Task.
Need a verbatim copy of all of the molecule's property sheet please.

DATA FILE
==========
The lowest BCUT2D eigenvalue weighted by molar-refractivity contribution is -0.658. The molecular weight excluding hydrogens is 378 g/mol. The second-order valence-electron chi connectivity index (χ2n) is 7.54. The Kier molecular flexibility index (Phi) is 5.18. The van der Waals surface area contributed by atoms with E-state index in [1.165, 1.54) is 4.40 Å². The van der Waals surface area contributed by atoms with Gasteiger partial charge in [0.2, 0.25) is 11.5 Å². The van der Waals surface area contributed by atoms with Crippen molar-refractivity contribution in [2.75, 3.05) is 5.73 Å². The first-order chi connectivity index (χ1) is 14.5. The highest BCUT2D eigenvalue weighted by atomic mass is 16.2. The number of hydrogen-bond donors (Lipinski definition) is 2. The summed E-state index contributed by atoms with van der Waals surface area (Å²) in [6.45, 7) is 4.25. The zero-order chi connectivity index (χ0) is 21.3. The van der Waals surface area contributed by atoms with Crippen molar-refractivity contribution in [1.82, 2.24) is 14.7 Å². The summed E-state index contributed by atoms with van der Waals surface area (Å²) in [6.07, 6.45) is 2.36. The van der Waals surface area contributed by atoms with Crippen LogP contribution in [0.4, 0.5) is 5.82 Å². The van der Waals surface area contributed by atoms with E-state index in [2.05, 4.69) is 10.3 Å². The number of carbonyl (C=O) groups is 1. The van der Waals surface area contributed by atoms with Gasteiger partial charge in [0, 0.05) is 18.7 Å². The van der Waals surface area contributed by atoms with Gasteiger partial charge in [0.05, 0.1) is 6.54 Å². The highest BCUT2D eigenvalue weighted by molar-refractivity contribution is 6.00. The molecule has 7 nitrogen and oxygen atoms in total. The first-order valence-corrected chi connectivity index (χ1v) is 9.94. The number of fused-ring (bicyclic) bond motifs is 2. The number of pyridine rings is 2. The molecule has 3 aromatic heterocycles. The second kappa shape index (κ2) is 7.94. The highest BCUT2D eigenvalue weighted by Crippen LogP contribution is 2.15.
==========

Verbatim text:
The lowest BCUT2D eigenvalue weighted by molar-refractivity contribution is -0.658. The molecular weight excluding hydrogens is 378 g/mol. The second-order valence-electron chi connectivity index (χ2n) is 7.54. The Kier molecular flexibility index (Phi) is 5.18. The van der Waals surface area contributed by atoms with E-state index in [1.165, 1.54) is 4.40 Å². The van der Waals surface area contributed by atoms with Gasteiger partial charge in [0.2, 0.25) is 11.5 Å². The van der Waals surface area contributed by atoms with Crippen molar-refractivity contribution in [2.75, 3.05) is 5.73 Å². The first-order chi connectivity index (χ1) is 14.5. The highest BCUT2D eigenvalue weighted by atomic mass is 16.2. The number of hydrogen-bond donors (Lipinski definition) is 2. The summed E-state index contributed by atoms with van der Waals surface area (Å²) in [6.45, 7) is 4.25. The zero-order chi connectivity index (χ0) is 21.3. The van der Waals surface area contributed by atoms with Crippen molar-refractivity contribution in [1.82, 2.24) is 14.7 Å². The summed E-state index contributed by atoms with van der Waals surface area (Å²) in [6.07, 6.45) is 2.36. The van der Waals surface area contributed by atoms with Crippen LogP contribution in [0.4, 0.5) is 5.82 Å². The van der Waals surface area contributed by atoms with E-state index in [2.05, 4.69) is 10.3 Å². The number of carbonyl (C=O) groups is 1. The van der Waals surface area contributed by atoms with Gasteiger partial charge in [0, 0.05) is 18.7 Å². The van der Waals surface area contributed by atoms with Gasteiger partial charge in [0.05, 0.1) is 6.54 Å². The highest BCUT2D eigenvalue weighted by molar-refractivity contribution is 6.00. The molecule has 7 nitrogen and oxygen atoms in total. The first-order valence-corrected chi connectivity index (χ1v) is 9.94. The number of fused-ring (bicyclic) bond motifs is 2. The number of pyridine rings is 2. The molecule has 3 aromatic heterocycles. The second kappa shape index (κ2) is 7.94. The highest BCUT2D eigenvalue weighted by Crippen LogP contribution is 2.15.